x Abu Dhabi, UAEThursday 18 January 2018

Muhammad Ali and the conscience of a fighting man

Thanks to archive footage, the British filmmaker Stephen Frears resurrected the young, virile and voluble champion of old in his HBO docudrama, Muhammad Ali's Greatest Fight

Muhammad Ali stands over the fallen Sonny Liston in 1964, in the fight that made him heavyweight champion of the world for the first time. AP Photo / John Rooney
Muhammad Ali stands over the fallen Sonny Liston in 1964, in the fight that made him heavyweight champion of the world for the first time. AP Photo / John Rooney

Slowed down by illness and age, Muhammad Ali, arguably the greatest boxer the world has ever seen, is now a shambling shadow of his former self. But thanks to archive footage in the British filmmaker Stephen Frears’s HBO docu-drama, Muhammad Ali’s Greatest Fight, the young, virile and voluble champion of old was resurrected in Cannes this week. And just by being himself, he set the screen alight.

The film catches Ali when, at the height of his powers, an act of conscience forced him out of the ring.

Following his defeat of the reigning heavyweight champion of the world, Sonny Liston, in 1964 (“I showed the world,” shouted the cocksure 22-year-old in triumph), the boxer revealed that he had joined the Nation of Islam. Henceforth, he would no longer be known by his “slave name”, Cassius Clay, but as Muhammad Ali. Now a Muslim pledged to peace, Ali refused to be drafted into the US military because he was opposed to the Vietnam War.

“War is against the teachings of the Holy Quran,” he declared. “I’m not trying to dodge the draft. We are not supposed to take part in no wars unless declared by Allah or The Messenger. We don’t take part in Christian wars or wars of any unbelievers.”

The reasons for his conversion are not explored in the film, and the gruff, frustratingly laconic Frears, sitting alongside his screenwriter, Shawn Slovo, has no answers. Slovo, though, says there is a hint in one of the archive clips.

“He partly says it when he says: ‘If it wasn’t for the Nation of Islam I would be just another bum, or be called a ‘bum Negro’, drinking and smoking.’ He was an athlete,” she says, “so I don’t think that was a tendency. But I think it kept him on track and gave him a set of values and beliefs that made sense to him.’

Adds Frears: “He turned out to be a very moral character in somewhere where you didn’t expect. Heavyweight champions aren’t usually morally scrupulous.”

Ali paid a heavy price, though. Convicted of draft evasion (his application for conscientious objector status was denied), he was given a five-year prison sentence (he remained free on appeal) and fined US$10,000. His passport was withdrawn, he was stripped of his heavyweight title and banned from boxing in the US. Ali would not be KO’d and stuck to his religious convictions, and this proved irresistible to Slovo.

“He lost millions of dollars and he compromised his health by stopping fighting for three and a half years at the prime of his life,” she says. “That’s a story as far as I’m concerned, isn’t it?”

Luckily for the filmmakers, there was a wealth of footage from the period featuring the inimitable pugilist, obviating the need to cast an actor. In truth, the thought never crossed their minds.

“Then the film would be judged on whether the actor was good enough, like Michael Mann’s Ali was,” Slovo says. “And why tell his story, why dramatise it, when he can tell it himself so much better?”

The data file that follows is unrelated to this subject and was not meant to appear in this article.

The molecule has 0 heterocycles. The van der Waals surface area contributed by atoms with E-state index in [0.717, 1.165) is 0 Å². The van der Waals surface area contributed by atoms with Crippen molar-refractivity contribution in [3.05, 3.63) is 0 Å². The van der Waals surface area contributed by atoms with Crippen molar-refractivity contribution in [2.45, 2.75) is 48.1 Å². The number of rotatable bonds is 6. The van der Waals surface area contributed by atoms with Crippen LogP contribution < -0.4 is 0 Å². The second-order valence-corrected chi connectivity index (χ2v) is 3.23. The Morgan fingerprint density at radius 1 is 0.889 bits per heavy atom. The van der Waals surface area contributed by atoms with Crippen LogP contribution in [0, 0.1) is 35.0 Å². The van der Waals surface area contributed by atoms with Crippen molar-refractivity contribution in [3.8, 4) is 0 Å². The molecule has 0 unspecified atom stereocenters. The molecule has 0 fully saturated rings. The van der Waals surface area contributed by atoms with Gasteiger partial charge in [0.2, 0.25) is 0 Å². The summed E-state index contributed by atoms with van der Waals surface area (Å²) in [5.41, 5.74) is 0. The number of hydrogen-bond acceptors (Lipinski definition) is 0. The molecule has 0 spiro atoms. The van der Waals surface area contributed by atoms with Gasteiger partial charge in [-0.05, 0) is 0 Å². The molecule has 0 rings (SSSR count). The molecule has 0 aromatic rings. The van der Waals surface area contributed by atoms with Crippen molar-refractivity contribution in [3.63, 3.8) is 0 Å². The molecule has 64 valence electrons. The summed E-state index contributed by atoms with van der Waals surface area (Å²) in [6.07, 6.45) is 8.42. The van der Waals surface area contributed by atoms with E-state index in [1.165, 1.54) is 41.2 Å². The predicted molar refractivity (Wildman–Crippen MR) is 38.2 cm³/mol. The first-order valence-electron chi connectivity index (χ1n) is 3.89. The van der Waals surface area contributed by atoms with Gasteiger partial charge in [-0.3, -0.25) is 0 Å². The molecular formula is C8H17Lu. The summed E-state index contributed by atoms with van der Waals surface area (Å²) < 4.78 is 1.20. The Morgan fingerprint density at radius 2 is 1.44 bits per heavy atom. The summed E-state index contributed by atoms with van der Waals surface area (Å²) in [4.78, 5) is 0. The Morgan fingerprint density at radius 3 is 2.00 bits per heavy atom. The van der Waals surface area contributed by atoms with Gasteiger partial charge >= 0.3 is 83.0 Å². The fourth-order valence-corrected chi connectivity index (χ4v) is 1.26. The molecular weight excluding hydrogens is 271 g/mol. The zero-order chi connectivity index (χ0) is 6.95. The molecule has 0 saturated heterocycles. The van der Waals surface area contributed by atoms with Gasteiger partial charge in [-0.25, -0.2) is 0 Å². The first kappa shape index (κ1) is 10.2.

Ali’s fate eventually landed with the predominantly white justices of the US Supreme Court in 1970-71, which is the real focus of Frears’s film. Instead of sticking with Ali, the director and Slovo document the political and legal arguments that eventually resulted in a somewhat fudged decision to overturn Ali’s conviction.

“That is very common in the court,” says Slovo. “Very common in arguments. It’s all on technicalities and legal precedents, so that is how they can make changes.”

The writer had to fill out much of what actually went on because “there is nothing on record”, she says. “So you can only extrapolate from the judgements, and from what you know about the different characters of the justices. All those justices [in the film] are based on the real justices, but there’s so little written about the Supreme Court that it gave us a lot of freedom, a lot of leeway, because it’s such a secretive organisation.”

Although she could draw on justices’ memoirs, the Ali case usually only took up a few lines. This doesn’t mean they didn’t consider it important, however.

“Justices are appointed for life,” Slovo explains, “so some of them have got 60 years on the bench. So I think it’s not that Ali’s marginalised, it’s just that it takes its place within 60 years of momentous legal decisions they made.”

The film raises questions about the independence from political influence of the presidentially appointed justices, and of the court itself, that have great contemporary relevance. Today, as then, the Supreme Court is polarised, and there are fears that Roe V Wade, the momentous decision legalising abortion across most of the US, will be reversed soon. “If that happens, there will be trouble,” says Frears.

“What our story is about,” suggests Slovo, “is will those nine justices be able to respond to a new zeitgeist in America? And that’s, I think, what the criticism of the contemporary Supreme Court is, who are not with the country in terms of the legislation and the way they’re voting on the issues.”

Ali emerged victorious in the court and again in the ring, and despite the film’s perspective it’s his indomitable spirit and charisma – captured forever on video and celluloid while the man himself sadly declines – that give Muhammad Ali’s Greatest Fight its greatest moments.


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